Science Fitness adds that ‘athletes who regularly use GlycoSource can also expect to experience a 35% increase in endurance capacity.’
Also worth noting, the combination of ingredients allows GlycoSource to deliver this performance gain using 44% less carbohydrate. This is seen a huge benefit for athletes competing in triathlons and other endurance events, offering them the ability to maintain their body’s energy reserves, whilst keeping their carbohydrate intake at the optimal level.
Having got used to the taste, general consumption and gut feel of GlycoSource ahead of the Brutal Half event in Snowdonia, Wales, two bottles were put through their paces on race day, on Saturday 20 September.
After a fitful night’s sleep in a van on a field next to the transition area, a few sips of GlycoSource (and that slight amino acid kick) helped act as a wake-up call for the early morning start.
The Brutal consists of a middle distance (half), a long course (full)… and an ultra distance (double) [the latter being for the superhuman or clinically insane]. The event is based out of Llanberis, Gwynedd, North Wales on 20-21 September 2014. It starts with a cold lake swim in Llyn Padarn, before a 28.99 mile bike lap course and an equally ‘brutal’ run.
The half athletes complete 2 laps and two ascents of Llanberis Pass, which means the Brutal Half distance ride gets close to 60 miles – a few miles extra on a standard 70.3 middle distance course. The full athletes complete 4 laps and the double athletes complete an astonishing 8 laps of the 29 mile loop.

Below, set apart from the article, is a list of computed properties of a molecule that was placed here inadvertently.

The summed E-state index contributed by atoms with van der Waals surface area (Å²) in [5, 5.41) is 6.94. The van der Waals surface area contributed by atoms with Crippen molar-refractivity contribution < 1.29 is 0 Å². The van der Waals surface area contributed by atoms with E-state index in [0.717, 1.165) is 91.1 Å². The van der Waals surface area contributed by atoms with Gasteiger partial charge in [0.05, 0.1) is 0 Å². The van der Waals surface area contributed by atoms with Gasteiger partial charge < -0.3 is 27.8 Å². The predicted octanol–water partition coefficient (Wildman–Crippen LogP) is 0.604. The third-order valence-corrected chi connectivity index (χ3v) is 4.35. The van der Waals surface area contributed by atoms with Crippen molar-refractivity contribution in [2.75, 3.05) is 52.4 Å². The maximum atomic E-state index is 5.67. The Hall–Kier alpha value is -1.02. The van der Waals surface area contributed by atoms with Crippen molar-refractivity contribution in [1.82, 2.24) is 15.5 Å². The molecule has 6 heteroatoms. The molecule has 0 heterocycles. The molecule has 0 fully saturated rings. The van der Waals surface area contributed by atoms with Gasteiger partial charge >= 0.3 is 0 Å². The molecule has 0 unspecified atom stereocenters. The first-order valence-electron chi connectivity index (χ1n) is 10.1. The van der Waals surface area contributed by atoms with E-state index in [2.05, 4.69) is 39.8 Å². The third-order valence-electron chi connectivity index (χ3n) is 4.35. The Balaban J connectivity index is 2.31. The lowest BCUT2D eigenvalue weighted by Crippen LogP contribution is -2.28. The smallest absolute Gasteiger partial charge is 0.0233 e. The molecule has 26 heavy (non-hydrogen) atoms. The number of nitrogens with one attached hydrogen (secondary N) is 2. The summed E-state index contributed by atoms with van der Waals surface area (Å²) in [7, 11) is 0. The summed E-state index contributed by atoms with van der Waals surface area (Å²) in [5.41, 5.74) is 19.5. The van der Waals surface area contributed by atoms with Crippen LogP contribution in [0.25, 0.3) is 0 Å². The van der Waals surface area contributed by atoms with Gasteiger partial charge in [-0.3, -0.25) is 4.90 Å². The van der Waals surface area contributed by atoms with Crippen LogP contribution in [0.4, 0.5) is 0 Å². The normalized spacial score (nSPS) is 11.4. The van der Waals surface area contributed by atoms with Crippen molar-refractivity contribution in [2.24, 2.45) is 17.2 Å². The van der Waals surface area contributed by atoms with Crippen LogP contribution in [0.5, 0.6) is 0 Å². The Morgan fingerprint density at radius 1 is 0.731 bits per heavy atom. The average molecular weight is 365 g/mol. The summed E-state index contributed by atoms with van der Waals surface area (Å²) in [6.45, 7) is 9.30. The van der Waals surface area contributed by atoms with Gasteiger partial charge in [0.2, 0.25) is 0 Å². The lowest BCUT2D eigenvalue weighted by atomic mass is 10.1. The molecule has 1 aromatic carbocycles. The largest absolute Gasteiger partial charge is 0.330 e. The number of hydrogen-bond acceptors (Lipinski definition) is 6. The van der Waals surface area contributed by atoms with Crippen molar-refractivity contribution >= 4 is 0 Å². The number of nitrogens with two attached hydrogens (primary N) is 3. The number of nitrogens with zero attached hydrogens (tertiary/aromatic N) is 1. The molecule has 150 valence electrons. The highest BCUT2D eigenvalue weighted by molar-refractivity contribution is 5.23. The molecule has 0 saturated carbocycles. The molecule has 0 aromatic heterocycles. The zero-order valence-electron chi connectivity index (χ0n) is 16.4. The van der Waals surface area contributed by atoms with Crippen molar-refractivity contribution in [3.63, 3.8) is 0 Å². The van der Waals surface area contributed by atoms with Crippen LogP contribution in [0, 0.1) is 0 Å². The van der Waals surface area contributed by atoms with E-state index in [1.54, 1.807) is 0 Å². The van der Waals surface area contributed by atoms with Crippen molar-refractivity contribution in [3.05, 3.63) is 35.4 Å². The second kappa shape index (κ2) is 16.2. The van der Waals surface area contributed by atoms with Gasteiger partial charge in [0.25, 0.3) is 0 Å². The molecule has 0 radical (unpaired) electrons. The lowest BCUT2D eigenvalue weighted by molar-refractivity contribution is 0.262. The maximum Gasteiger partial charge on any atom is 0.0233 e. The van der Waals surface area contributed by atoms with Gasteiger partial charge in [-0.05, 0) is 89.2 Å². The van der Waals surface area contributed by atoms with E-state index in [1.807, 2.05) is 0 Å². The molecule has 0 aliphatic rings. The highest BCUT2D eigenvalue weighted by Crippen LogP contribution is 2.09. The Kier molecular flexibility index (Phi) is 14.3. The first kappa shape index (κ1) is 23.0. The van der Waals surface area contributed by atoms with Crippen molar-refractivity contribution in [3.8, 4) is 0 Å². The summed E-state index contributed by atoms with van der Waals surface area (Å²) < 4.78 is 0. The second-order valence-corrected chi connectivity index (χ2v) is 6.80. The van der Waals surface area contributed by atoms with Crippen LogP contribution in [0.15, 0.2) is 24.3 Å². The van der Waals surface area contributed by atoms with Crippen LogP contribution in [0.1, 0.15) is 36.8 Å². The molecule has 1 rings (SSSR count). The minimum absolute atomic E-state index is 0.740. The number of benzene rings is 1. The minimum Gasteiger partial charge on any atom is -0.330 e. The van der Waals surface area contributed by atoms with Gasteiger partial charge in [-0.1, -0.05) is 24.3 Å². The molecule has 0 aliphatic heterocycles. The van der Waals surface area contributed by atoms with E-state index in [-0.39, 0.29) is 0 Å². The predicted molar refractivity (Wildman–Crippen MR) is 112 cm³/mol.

The run has 2 sections, a 5.2 mile lap that goes around Llyn Padarn and an ascent and descent of Mount Snowdon, which is approximately 9.5 miles from transition and back.
With such a tough course, nutrition becomes ever more important, particularly as there are limited feed stations at the Brutal event. On race day, the GlycoSource certainly didn’t cause any gastric distress. The taste wasn’t too sickly and it was easy to glug back both bottles during the ride.
A further bottle for the ascent of Mount Snowdon would have been appreciated, but, sadly, wasn’t to be – due to poor preparation and a stupid rush through transition.
So, in summary, while nutrition may be down to personal preference, with GlycoSource there’s at least a sense that some good science has gone into the brand. The product is after all the result of a collaboration with Leeds Metropolitan University, which does add to a sense of efficacy…
Roderick King, Carnegie Professor of Sport and Exercise Biochemistry at Leeds Metropolitan University, led the research and clinical trials for GlycoSource. He explained, “Typically, the body cannot absorb and utilise more than 50-70g of carbohydrate per hour. If athletes take in more than this amount the excess sits in the GI tract rather than absorbing into the bloodstream, which can cause uncomfortable bloating and stitches during performance.”
GlycoSource may even have helped with a top 10 finish (just!) at the Brutal Half, or that could have been down to luck on the day!